how do i cut formica without chipping the edge? - Page 2 - Woodworking Talk - Woodworkers Forum
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post #21 of 32 Old 12-06-2012, 10:21 PM
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Hi!
In addition to many of the above suggestions, we find these "shears" to be very helpful, both for straight or curved work.
The first two on this website have lasted us 30+ years of use, and seem indestructable !
Great for on-site work or repairs...no scoring needed !
http://www.klenktools.com/main/produ...eshearsnew.asp
You cut from the top of the laminate, and if you get any chips, they appear on the underside only !
Little pricey, but hey...!
Best,
Marena and Vinny
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post #22 of 32 Old 04-08-2016, 04:11 PM
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All you supposed experts giving Charlie a hard time make me sick. You sound like a bunch of egotistical know-it-all's. Charlie's backwards blade method works great. You make it sound like only carbide-tipped blades are now available and plain steel-tipped blades are no longer available. Well steel-tipped are readily available and work great per Charlie's advice. I think you all owe Charlie a great big apology.
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post #23 of 32 Old 04-08-2016, 05:08 PM
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Quote:
Originally Posted by Acer View Post
All you supposed experts giving Charlie a hard time make me sick. You sound like a bunch of egotistical know-it-all's. Charlie's backwards blade method works great. You make it sound like only carbide-tipped blades are now available and plain steel-tipped blades are no longer available. Well steel-tipped are readily available and work great per Charlie's advice. I think you all owe Charlie a great big apology.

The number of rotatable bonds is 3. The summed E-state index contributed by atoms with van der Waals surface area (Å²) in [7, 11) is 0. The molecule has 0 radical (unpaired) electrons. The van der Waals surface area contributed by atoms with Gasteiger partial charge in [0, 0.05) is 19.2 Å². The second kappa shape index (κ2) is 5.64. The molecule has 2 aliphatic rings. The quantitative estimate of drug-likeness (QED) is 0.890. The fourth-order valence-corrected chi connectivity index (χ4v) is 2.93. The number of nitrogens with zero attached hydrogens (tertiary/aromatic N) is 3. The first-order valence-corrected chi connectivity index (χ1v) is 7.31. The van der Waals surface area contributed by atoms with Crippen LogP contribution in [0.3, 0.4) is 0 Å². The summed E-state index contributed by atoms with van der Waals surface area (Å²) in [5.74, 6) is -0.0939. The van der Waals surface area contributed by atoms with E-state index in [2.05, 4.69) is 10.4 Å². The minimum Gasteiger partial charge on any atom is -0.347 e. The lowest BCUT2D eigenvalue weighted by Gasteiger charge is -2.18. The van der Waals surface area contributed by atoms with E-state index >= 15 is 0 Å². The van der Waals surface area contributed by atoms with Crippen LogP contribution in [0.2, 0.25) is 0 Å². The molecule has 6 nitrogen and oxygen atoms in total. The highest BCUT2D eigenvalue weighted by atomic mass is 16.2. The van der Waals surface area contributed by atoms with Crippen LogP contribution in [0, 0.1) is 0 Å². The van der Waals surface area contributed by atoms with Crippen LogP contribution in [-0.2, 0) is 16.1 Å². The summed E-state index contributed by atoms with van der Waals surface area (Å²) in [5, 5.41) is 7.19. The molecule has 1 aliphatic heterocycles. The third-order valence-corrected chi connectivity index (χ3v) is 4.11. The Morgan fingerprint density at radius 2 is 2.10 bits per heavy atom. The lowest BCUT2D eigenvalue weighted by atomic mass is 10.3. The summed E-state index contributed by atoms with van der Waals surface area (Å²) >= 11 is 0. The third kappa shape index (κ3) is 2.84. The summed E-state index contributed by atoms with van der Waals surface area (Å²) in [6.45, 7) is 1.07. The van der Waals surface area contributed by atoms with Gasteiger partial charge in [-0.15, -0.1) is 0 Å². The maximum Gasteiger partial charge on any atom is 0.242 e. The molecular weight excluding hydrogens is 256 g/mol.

There's one problem, Charlie hasn't been here since Nov 2012.
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post #24 of 32 Old 04-08-2016, 06:32 PM
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Quote:
Originally Posted by Acer View Post
All you supposed experts giving Charlie a hard time make me sick. You sound like a bunch of egotistical know-it-all's. Charlie's backwards blade method works great. You make it sound like only carbide-tipped blades are now available and plain steel-tipped blades are no longer available. Well steel-tipped are readily available and work great per Charlie's advice. I think you all owe Charlie a great big apology.
Charlie is that you?
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post #25 of 32 Old 04-08-2016, 06:45 PM
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Quote:
Originally Posted by Acer View Post
All you supposed experts giving Charlie a hard time make me sick. You sound like a bunch of egotistical know-it-all's. Charlie's backwards blade method works great. You make it sound like only carbide-tipped blades are now available and plain steel-tipped blades are no longer available. Well steel-tipped are readily available and work great per Charlie's advice. I think you all owe Charlie a great big apology.
Why did you wait 4 years to respond to this thread, check out the date it was posted. I wish some of these fellows could respond to you, they have passed on and we miss them.
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post #26 of 32 Old 04-11-2016, 11:36 AM
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Quote: